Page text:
RBA governor Philip Lowe gave context to the June decision to alter the cash rate for the first time in nearly three years at an event in Adelaide yesterday.
Lowe spoke to the importance of the labour market as a measure of economic wellbeing, as well as how cash rate cuts support the economy through lowering the cost of finance and revitalising household incomes.
He continued to say, “It would, however, be unrealistic to expect that lowering interest rates by one-fourth of a percentage point will materially shift the path we look to be on. The most recent data – including the GDP and labour market data – do not suggest we are making any inroads into the economy's spare capacity.
“It is not unrealistic to expect a further reduction in the cash rate as the board seeks to wind back spare capacity in the economy and deliver inflation outcomes in line with the medium-term target.”
Lowe said that the Australian economy is able to sustain a higher rate of employment growth and a lower unemployment rate than previously estimated. Now, the RBA hopes to reduce that spare capacity.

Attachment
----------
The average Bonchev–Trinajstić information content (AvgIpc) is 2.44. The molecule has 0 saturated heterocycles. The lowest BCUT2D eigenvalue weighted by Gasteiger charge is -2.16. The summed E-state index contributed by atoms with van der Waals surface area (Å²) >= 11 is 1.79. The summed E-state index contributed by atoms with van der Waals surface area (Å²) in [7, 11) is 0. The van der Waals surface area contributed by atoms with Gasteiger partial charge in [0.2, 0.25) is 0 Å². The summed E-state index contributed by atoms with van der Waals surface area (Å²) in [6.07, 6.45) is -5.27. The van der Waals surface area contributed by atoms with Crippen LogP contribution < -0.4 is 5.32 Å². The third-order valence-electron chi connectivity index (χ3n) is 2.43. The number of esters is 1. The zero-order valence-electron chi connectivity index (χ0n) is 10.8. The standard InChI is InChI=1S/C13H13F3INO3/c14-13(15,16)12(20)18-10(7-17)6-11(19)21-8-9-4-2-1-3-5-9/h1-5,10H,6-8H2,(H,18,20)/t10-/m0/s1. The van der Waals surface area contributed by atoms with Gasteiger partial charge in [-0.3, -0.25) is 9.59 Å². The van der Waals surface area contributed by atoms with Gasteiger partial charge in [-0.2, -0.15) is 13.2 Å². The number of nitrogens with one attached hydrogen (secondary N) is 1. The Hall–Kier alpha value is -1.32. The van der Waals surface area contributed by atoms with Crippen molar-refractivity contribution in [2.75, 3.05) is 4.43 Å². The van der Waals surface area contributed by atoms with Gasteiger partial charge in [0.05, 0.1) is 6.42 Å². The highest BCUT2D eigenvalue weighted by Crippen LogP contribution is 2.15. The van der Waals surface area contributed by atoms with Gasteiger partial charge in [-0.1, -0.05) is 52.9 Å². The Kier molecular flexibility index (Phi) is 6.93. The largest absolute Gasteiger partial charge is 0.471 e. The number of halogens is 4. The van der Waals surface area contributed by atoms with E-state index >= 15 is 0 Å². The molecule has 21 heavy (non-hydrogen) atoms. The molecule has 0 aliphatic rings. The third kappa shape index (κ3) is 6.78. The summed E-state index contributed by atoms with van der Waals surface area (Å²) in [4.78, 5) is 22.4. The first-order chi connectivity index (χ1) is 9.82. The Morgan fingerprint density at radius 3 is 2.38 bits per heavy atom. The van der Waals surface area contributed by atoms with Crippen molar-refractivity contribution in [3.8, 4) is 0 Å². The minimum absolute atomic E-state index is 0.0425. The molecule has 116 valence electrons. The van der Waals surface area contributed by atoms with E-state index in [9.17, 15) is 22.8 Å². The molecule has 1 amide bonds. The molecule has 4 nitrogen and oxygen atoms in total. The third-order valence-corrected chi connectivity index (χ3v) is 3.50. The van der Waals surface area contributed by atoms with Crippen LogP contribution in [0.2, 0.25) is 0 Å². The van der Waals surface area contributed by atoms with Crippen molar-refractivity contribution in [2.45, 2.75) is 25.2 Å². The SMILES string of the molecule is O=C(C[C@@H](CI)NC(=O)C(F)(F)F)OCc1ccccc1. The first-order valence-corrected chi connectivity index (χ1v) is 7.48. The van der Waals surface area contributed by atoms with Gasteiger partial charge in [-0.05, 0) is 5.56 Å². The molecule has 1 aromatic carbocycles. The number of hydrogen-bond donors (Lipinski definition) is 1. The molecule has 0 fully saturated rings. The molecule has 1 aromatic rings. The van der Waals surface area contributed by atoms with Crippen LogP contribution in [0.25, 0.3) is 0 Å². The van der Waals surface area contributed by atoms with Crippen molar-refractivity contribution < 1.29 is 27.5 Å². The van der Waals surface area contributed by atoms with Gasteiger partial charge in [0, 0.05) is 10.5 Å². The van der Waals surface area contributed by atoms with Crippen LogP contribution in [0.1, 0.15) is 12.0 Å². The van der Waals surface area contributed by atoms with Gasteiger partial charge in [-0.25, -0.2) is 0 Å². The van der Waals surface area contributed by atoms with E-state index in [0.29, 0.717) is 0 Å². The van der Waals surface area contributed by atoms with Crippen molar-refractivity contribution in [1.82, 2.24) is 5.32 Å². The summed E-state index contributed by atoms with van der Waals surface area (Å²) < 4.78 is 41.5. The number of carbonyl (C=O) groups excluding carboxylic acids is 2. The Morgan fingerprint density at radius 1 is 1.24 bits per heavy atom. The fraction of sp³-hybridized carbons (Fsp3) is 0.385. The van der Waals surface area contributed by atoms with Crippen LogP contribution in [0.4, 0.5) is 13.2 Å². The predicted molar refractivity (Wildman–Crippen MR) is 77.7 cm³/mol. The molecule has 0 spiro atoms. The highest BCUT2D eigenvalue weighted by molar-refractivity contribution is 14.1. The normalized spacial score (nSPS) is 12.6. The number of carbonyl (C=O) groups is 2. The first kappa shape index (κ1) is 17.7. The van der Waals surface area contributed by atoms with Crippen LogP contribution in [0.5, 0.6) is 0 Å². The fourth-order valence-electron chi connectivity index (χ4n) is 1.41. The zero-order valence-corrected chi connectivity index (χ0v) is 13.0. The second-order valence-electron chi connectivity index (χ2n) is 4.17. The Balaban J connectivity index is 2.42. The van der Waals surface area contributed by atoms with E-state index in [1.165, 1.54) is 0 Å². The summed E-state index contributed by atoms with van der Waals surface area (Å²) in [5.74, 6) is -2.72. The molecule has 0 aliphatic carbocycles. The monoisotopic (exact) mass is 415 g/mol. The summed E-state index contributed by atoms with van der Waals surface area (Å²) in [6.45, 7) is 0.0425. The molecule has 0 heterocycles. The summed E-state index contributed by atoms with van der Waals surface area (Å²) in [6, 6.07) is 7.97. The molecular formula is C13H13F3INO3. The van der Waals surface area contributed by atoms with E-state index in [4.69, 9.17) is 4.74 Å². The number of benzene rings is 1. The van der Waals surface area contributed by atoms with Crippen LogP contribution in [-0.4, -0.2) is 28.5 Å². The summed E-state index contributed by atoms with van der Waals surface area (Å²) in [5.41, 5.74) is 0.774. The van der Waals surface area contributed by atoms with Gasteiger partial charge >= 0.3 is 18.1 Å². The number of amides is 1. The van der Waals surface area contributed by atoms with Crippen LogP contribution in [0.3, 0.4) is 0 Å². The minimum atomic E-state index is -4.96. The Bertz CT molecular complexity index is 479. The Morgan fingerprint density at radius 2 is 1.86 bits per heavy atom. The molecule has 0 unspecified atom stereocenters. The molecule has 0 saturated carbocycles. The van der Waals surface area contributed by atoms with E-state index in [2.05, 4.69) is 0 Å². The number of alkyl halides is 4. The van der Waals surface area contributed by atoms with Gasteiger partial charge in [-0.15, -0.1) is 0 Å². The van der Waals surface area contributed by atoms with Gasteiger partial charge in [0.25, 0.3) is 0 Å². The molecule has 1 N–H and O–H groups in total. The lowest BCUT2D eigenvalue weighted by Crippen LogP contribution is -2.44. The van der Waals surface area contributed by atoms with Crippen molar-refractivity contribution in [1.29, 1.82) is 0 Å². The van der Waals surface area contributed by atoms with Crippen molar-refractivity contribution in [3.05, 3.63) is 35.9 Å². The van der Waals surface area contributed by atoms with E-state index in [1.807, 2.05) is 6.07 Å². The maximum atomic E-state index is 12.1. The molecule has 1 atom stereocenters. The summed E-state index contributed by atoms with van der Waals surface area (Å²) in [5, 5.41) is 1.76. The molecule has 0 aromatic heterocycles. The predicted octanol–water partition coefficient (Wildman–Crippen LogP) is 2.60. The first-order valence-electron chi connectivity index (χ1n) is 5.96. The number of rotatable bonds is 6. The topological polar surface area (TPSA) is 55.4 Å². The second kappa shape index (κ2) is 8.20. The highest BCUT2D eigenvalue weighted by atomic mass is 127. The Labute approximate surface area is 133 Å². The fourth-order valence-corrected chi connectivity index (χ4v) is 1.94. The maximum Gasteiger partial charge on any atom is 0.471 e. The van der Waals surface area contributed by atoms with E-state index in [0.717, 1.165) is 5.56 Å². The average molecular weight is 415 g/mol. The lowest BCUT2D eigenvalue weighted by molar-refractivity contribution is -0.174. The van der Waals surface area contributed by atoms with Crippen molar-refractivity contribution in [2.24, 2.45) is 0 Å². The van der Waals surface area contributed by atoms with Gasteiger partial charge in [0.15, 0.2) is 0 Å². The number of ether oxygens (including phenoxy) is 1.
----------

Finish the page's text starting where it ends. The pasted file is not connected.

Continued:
“Doing so will see more people in jobs, reduce underemployment and boost household incomes. It will also provide greater confidence that inflation will increase to be comfortably within the medium-term target range,” he explained.
However, Lowe called for additional measures to combat unemployment as well, rather than expecting cash rate cuts to shoulder the entire responsibility. He mentioned both fiscal policy to invest in infrastructure and structural policies that support firms expanding and employing people as possible tactics.
According to the RBA governor, the labour market “is central to all three objectives” of the RBA – contributing to the stability of the currency, the maintenance of full employment, and the economic welfare of the people of Australia.
“So, it is natural that we focus on the labour market as the board makes its monthly decisions about interest rates,” he said.